Tibet/Nepal 2018- The Barkhor and the Jokhang Temple
The scent of burning juniper fills the air, and the soft swirling of prayer wheels meshes with shuffling of feet and the quiet hum of pilgrims uttering their mantras, as devoted Tibetans make their clockwise kora through the streets of the Barkhor, encircling the Jokhang Temple. Joining in stream of pilgrims, one witnesses the fascinating practices of devout Tibetan Buddhists.
The Barkhor Square is the name given to the narrow alleys around the Jokhang Temple, the most revered religious site in Tibet, which is utilized for spiritual and secular purposes. The street was built over 1300 years in conjunction with the temple and has been at the center of life in Lhasa. The Barkhor is comprised of 35 major and smaller streets. Within the Old Town of Lhasa (aka Barkhor Historic Area) is the Barkhor’s kora, the one kilometer route used by pilgrims for clockwise circumambulation and prostration. The kora route is marked with four large incense burners. The Barkhor has been the main shopping district of the city from its earliest times.
Having the privilege to visit the Barkhor early in the morning, midday, and in the evening, allowed for me to experience the diverse activities surrounding the area. Upon entrance to the Barkhor Square, we had to pass through a screening area manned by Chinese officials, regardless of time of day. There was a larger security presence in place during the midday and evening hours. Not surprising, the early morning before sunrise, was quiet and meditative. Many carried prayer wheels and everyone had prayer beads at hand. Most shops along the route were not yet open for business. Pilgrims were more introspective and less engaged with those around them as they participated in the kora. Some did prostrations for the entire route, most walked. A few stopped to add juniper to one of the four large incense burners or to take their turn in spinning the larger prayer wheels along the route. There were students dressed in school uniforms, monks and nuns in their crimson robes, people walking their pet dogs, and those in professional attire, likely on the way to work. During my midday and evening visits, the area was busier and we saw more tourists like ourselves. The shops were open for business, and owners actively tried to entice potential consumers to purchase their Tibetan prayer beads, colorful prayer flags, amulets, singing bowls, and thangka paintings. The front of the Jokhang Temple was full of prostrating pilgrims. Upon entering the inner sanctum of the Jokhang Temple you can not miss the strong smell of incense and the heavy odor of melting yak butter, which the devoted continuously add to large urns from their personal thermoses. Offerings of fruit, money, katas, and prayer flags were heaped at many alters. The temple was extremely busy, full of Tibetan pilgrims wanting to see the Jowo Shakyamuni Buddha.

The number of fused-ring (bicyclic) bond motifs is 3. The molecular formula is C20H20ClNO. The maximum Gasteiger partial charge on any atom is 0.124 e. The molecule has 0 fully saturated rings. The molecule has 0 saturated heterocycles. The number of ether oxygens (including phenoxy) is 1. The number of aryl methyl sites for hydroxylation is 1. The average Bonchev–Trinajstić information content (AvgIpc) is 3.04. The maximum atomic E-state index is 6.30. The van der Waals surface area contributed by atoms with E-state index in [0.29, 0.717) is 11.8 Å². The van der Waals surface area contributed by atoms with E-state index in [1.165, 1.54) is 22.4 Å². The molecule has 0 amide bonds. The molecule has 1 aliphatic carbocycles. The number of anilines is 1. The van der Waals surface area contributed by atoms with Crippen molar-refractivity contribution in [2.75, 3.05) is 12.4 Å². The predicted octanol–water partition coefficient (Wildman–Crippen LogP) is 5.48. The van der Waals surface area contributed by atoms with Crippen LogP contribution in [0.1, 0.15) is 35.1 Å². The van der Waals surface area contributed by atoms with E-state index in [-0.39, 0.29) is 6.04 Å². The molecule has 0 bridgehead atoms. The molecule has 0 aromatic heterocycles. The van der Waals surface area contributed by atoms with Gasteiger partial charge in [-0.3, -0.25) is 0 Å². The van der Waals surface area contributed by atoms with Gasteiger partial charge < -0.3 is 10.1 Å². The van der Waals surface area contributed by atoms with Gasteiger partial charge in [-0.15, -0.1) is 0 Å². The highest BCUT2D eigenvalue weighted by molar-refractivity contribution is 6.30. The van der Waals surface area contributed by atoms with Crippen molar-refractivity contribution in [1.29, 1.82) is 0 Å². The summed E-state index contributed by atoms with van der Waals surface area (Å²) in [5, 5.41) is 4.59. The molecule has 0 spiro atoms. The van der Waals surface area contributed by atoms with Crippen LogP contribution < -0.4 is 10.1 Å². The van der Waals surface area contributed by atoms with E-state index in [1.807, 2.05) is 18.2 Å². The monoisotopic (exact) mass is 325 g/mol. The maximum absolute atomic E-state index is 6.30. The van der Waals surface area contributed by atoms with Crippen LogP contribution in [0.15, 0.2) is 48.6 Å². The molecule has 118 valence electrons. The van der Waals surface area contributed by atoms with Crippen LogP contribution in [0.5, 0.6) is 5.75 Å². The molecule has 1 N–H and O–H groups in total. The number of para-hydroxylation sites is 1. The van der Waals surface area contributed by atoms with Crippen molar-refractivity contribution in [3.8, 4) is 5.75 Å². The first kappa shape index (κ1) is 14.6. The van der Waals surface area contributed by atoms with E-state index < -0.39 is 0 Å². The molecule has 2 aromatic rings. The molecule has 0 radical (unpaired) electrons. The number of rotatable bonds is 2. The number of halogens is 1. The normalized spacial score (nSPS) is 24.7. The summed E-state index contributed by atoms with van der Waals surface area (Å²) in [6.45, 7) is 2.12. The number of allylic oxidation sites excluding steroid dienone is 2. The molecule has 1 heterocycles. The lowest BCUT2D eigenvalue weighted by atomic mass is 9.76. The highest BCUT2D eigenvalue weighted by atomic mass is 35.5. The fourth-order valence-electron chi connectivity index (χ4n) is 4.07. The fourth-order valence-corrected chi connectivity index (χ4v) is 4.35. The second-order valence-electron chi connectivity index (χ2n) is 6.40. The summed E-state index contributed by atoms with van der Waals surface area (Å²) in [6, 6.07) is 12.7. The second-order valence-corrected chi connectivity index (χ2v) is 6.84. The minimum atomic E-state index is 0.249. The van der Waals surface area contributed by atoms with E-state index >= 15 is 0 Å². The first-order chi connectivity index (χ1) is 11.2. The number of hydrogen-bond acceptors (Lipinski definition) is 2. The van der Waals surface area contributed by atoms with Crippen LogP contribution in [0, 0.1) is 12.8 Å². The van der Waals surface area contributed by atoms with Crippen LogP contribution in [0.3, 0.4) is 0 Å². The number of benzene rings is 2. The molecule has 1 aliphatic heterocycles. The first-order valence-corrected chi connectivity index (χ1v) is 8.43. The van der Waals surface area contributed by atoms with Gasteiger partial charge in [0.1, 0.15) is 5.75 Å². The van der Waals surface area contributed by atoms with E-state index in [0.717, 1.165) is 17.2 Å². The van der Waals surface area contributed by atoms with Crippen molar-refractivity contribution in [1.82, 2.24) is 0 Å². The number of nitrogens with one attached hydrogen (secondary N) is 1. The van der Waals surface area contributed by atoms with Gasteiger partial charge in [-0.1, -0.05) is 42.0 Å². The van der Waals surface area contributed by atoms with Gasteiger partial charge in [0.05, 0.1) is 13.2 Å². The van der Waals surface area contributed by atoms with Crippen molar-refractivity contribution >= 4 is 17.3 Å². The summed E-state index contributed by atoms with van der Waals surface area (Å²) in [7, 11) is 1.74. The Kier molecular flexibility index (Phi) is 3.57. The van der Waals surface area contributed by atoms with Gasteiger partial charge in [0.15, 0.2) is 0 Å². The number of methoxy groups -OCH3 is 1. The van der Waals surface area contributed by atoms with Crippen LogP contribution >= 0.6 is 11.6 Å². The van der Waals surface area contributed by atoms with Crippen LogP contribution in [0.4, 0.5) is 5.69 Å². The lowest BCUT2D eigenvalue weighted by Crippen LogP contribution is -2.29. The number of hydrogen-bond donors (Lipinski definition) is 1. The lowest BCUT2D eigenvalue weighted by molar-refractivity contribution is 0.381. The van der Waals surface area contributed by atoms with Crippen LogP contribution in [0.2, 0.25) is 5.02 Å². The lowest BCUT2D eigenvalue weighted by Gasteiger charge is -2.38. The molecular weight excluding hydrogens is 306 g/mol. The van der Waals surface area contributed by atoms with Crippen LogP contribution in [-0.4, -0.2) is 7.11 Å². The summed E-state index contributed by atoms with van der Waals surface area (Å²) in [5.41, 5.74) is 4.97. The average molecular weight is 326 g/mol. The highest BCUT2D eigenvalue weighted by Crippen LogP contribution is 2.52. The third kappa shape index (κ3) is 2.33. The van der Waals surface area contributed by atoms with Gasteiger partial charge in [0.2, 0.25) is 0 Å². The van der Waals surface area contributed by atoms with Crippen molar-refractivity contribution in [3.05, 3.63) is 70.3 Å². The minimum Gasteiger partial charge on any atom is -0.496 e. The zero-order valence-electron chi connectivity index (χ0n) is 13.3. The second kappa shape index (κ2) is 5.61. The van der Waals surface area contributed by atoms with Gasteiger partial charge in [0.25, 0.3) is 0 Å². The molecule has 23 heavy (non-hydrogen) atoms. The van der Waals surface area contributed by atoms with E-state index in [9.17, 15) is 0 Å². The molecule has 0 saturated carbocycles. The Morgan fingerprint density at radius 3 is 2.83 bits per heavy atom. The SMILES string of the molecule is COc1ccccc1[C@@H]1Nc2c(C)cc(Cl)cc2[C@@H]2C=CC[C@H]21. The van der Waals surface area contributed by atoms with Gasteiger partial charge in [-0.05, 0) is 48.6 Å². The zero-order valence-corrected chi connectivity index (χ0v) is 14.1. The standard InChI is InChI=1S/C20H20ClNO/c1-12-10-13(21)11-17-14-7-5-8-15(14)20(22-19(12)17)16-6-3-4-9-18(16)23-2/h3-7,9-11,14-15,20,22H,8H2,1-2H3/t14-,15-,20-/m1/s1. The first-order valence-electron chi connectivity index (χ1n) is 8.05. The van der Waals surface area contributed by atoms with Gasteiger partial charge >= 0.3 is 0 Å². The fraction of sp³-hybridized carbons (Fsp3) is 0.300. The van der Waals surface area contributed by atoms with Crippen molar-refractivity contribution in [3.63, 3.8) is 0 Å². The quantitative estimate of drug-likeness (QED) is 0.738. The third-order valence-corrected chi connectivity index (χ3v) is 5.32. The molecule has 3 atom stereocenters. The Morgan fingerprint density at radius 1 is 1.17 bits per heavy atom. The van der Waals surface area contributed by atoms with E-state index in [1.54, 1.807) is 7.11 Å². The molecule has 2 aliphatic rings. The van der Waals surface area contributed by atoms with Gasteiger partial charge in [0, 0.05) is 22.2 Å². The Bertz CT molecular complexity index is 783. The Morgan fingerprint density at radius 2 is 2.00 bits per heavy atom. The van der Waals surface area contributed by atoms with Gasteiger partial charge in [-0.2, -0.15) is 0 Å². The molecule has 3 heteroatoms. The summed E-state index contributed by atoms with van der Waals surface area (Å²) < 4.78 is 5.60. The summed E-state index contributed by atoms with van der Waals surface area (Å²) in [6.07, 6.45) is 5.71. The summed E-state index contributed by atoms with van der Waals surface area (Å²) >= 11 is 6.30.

For more details on the history, significance, and images of the Barkhor and Jokhang Temple, please visit: